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Properties of elements that are between metals and nonmetals.

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Multiple choice exam

Credit: Laura Guerin
Source: CK-12 Foundation
License: CC BY-NC 3.0

Have you ever taken a multiple-choice test? 

Most of the time the answers are specific choices – is the answer possibility a or possibility b? Quite often you can “think through” the choices to come up with the correct answer.  More frustrating is the choice “none of the above.” You feel very uncertain checking that possibility.  


Some elements are “none of the above.” They don’t fit neatly into the categories of metal or non-metal because of their characteristics. A metalloid is an element that has properties that are intermediate between those of metals and nonmetals.  Metalloids can also be called semimetals. On the periodic table, the elements colored yellow, which generally border the stair-step line, are considered to be metalloids. Notice that aluminum borders the line, but it is considered to be a metal since all of its properties are like those of metals.

The periodic table

Credit: CK-12 Foundation - Christopher Auyeung
Source: CK-12 Foundation
License: CC BY-NC 3.0



Examples of Metalloids 

Silicon is a typical metalloid (see Figure below). It has luster like a metal, but is brittle like a nonmetal. Silicon is used extensively in computer chips and other electronics because its electrical conductivity is in between that of a metal and a nonmetal.

Solid elemental silicon

Credit: User:Enricoros/Wikipedia
Source: http://commons.wikimedia.org/wiki/File:SiliconCroda.jpg
License: CC BY-NC 3.0


Boron is a versatile element that can be incorporated into a number of compounds (see Figure below).  Borosilicate glass is extremely resistance to thermal shock.  Extreme changes in the temperature of objects containing borosilicates will not create any damage to the material, unlike other glass compositions, which would crack or shatter.  Because of their strength, boron filaments are used as light, high-strength materials for airplanes, golf clubs, and fishing rods. Sodium tetraborate is widely used in fiberglass as insulation and also is employed in many detergents and cleaners.

Solid elemental boron

Credit: User:Jurii/Wikimedia Commons
Source: http://commons.wikimedia.org/wiki/File:Boron.jpg
License: CC BY-NC 3.0


Arsenic has long played a role in murder mysteries, being used to commit the foul deed (see Figure below).  This use of the material is not very smart since arsenic can be easily detected on autopsy.  We find arsenic in pesticides, herbicides, and insecticides, but the use of arsenic for these applications is decreasing due to the toxicity of the metal.  Its effectiveness as an insecticide has led arsenic to be used as a wood preservative.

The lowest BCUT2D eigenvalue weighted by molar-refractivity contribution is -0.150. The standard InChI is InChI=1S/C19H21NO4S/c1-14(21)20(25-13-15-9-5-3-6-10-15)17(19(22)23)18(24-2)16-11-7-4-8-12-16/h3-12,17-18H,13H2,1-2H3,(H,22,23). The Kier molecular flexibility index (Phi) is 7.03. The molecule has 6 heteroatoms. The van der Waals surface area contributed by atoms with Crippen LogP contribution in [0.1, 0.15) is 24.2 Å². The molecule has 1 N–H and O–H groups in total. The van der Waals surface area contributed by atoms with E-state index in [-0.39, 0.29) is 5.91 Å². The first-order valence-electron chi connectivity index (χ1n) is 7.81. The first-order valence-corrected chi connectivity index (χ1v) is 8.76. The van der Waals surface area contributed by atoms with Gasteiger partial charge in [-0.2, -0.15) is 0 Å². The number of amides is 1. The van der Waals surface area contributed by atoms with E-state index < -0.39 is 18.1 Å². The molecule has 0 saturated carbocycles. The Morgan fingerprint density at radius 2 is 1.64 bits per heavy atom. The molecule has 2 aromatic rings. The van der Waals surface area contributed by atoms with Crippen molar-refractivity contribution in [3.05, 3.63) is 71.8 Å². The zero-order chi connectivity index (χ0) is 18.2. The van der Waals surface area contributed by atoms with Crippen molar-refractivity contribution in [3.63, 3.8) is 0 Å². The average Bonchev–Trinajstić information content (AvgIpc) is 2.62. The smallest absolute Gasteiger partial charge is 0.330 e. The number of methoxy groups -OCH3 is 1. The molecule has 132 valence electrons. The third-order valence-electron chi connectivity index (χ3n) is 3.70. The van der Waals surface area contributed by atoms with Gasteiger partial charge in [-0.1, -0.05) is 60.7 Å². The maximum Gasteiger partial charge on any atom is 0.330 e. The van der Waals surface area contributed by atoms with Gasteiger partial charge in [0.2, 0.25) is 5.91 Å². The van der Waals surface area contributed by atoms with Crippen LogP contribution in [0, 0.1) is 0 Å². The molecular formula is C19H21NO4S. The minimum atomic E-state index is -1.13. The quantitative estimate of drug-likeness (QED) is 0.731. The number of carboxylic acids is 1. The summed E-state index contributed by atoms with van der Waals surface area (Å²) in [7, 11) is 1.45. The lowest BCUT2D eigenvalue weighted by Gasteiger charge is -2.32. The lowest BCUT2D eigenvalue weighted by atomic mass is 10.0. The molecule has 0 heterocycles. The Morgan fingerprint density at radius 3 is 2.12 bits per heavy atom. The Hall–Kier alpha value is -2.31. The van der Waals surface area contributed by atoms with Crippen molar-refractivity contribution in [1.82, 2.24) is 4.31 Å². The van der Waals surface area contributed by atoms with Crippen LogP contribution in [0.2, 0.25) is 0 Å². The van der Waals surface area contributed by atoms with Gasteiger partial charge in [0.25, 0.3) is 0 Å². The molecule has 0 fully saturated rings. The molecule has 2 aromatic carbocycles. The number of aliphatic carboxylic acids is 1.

Solid elemental arsenic

Credit: Aram Dulyan (Wikimedia: Aramgutang)
Source: http://commons.wikimedia.org/wiki/File:Native_arsenic.jpg
License: CC BY-NC 3.0


Antimony is a brittle, bluish-white metallic material that is a poor conductor of electricity (see Figure below).  Used with lead, antimony increases the hardness and strength of the mixture. This material plays an important role in the fabrication of electronic and semiconductor devices.  About half of the antimony used industrially is employed in the production of batteries, bullets, and alloys.

Solid elemental antimony

Credit: Aram Dulyan (Wikimedia: Aramgutang)
Source: http://commons.wikimedia.org/wiki/File:Antimony_massive.jpg
License: CC BY-NC 3.0



  • Metalloids are elements with properties intermediate between those of metals and non-metals
  • Silicon is a metalloid because it has luster, but is brittle.
  • Boron, arsenic, and antimony are metalloids with a variety of uses.


  1. Define “metalloid.”
  2. Why would it be difficult to decide whether or not an element was a metalloid?
  3. Why is silicon used extensively in electronics?
  4. What are borosilicates used for?
  5. Why is the use of arsenic as an insecticide decreasing?
  6. What is a main application of antimony?

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Image Attributions

  1. [1]^ Credit: Laura Guerin; Source: CK-12 Foundation; License: CC BY-NC 3.0
  2. [2]^ Credit: CK-12 Foundation - Christopher Auyeung; Source: CK-12 Foundation; License: CC BY-NC 3.0
  3. [3]^ Credit: User:Enricoros/Wikipedia; Source: http://commons.wikimedia.org/wiki/File:SiliconCroda.jpg; License: CC BY-NC 3.0
  4. [4]^ Credit: User:Jurii/Wikimedia Commons; Source: http://commons.wikimedia.org/wiki/File:Boron.jpg; License: CC BY-NC 3.0
  5. [5]^ Credit: Aram Dulyan (Wikimedia: Aramgutang); Source: http://commons.wikimedia.org/wiki/File:Native_arsenic.jpg; License: CC BY-NC 3.0
  6. [6]^ Credit: Aram Dulyan (Wikimedia: Aramgutang); Source: http://commons.wikimedia.org/wiki/File:Antimony_massive.jpg; License: CC BY-NC 3.0

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